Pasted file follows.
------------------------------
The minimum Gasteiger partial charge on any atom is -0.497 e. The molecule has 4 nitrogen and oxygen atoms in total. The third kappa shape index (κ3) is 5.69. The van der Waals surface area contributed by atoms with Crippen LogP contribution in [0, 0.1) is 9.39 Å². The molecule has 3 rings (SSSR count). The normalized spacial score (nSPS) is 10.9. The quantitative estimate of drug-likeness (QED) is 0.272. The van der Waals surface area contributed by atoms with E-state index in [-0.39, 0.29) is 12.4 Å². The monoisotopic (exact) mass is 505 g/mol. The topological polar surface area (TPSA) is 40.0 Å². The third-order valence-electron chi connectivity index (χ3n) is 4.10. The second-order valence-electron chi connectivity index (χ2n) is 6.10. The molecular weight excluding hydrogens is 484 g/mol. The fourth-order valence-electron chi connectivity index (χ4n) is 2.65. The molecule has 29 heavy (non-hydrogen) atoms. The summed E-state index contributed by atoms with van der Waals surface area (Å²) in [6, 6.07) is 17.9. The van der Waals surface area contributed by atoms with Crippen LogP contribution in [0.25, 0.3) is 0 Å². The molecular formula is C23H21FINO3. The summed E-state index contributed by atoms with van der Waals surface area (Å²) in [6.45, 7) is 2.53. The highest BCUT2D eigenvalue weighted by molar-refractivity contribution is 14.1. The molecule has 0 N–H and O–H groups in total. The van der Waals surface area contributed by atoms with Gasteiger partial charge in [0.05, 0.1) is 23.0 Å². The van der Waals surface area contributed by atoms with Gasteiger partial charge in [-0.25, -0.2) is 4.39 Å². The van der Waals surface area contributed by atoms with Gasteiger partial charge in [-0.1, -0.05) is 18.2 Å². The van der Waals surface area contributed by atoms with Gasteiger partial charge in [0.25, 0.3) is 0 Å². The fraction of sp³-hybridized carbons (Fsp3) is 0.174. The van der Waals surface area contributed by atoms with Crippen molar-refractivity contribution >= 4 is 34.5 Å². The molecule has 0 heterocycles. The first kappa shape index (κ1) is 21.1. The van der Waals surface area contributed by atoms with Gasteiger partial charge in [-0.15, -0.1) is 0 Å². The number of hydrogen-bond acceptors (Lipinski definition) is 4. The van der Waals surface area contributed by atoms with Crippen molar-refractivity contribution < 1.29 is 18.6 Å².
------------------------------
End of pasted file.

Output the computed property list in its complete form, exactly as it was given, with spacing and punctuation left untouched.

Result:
The minimum Gasteiger partial charge on any atom is -0.497 e. The molecule has 4 nitrogen and oxygen atoms in total. The third kappa shape index (κ3) is 5.69. The van der Waals surface area contributed by atoms with Crippen LogP contribution in [0, 0.1) is 9.39 Å². The molecule has 3 rings (SSSR count). The normalized spacial score (nSPS) is 10.9. The quantitative estimate of drug-likeness (QED) is 0.272. The van der Waals surface area contributed by atoms with E-state index in [-0.39, 0.29) is 12.4 Å². The monoisotopic (exact) mass is 505 g/mol. The topological polar surface area (TPSA) is 40.0 Å². The third-order valence-electron chi connectivity index (χ3n) is 4.10. The second-order valence-electron chi connectivity index (χ2n) is 6.10. The molecular weight excluding hydrogens is 484 g/mol. The fourth-order valence-electron chi connectivity index (χ4n) is 2.65. The molecule has 29 heavy (non-hydrogen) atoms. The summed E-state index contributed by atoms with van der Waals surface area (Å²) in [6, 6.07) is 17.9. The van der Waals surface area contributed by atoms with Crippen LogP contribution in [0.25, 0.3) is 0 Å². The molecular formula is C23H21FINO3. The summed E-state index contributed by atoms with van der Waals surface area (Å²) in [6.45, 7) is 2.53. The highest BCUT2D eigenvalue weighted by molar-refractivity contribution is 14.1. The molecule has 0 N–H and O–H groups in total. The van der Waals surface area contributed by atoms with Gasteiger partial charge in [0.05, 0.1) is 23.0 Å². The van der Waals surface area contributed by atoms with Gasteiger partial charge in [-0.25, -0.2) is 4.39 Å². The van der Waals surface area contributed by atoms with Gasteiger partial charge in [-0.1, -0.05) is 18.2 Å². The van der Waals surface area contributed by atoms with Gasteiger partial charge in [0.25, 0.3) is 0 Å². The fraction of sp³-hybridized carbons (Fsp3) is 0.174. The van der Waals surface area contributed by atoms with Crippen molar-refractivity contribution >= 4 is 34.5 Å². The molecule has 0 heterocycles. The first kappa shape index (κ1) is 21.1. The van der Waals surface area contributed by atoms with Gasteiger partial charge in [-0.15, -0.1) is 0 Å². The number of hydrogen-bond acceptors (Lipinski definition) is 4. The van der Waals surface area contributed by atoms with Crippen molar-refractivity contribution < 1.29 is 18.6 Å².